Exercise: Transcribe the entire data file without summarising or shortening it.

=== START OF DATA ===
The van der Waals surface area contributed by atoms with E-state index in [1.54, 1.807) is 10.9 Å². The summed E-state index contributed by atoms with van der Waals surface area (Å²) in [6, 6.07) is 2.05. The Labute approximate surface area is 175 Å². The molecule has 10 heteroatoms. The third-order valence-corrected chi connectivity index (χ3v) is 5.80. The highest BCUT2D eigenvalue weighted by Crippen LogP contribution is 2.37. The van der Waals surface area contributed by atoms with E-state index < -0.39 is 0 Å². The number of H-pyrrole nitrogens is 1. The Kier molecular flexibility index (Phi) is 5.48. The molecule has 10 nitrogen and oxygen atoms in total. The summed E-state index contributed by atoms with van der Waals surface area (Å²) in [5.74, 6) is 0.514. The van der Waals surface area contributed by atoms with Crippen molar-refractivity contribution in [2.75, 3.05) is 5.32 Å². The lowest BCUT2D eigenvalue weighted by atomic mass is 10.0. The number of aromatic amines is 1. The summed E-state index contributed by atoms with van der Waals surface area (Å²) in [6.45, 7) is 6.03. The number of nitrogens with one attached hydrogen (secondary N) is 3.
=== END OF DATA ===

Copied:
The van der Waals surface area contributed by atoms with E-state index in [1.54, 1.807) is 10.9 Å². The summed E-state index contributed by atoms with van der Waals surface area (Å²) in [6, 6.07) is 2.05. The Labute approximate surface area is 175 Å². The molecule has 10 heteroatoms. The third-order valence-corrected chi connectivity index (χ3v) is 5.80. The highest BCUT2D eigenvalue weighted by Crippen LogP contribution is 2.37. The van der Waals surface area contributed by atoms with E-state index < -0.39 is 0 Å². The number of H-pyrrole nitrogens is 1. The Kier molecular flexibility index (Phi) is 5.48. The molecule has 10 nitrogen and oxygen atoms in total. The summed E-state index contributed by atoms with van der Waals surface area (Å²) in [5.74, 6) is 0.514. The van der Waals surface area contributed by atoms with Crippen molar-refractivity contribution in [2.75, 3.05) is 5.32 Å². The lowest BCUT2D eigenvalue weighted by atomic mass is 10.0. The number of aromatic amines is 1. The summed E-state index contributed by atoms with van der Waals surface area (Å²) in [6.45, 7) is 6.03. The number of nitrogens with one attached hydrogen (secondary N) is 3.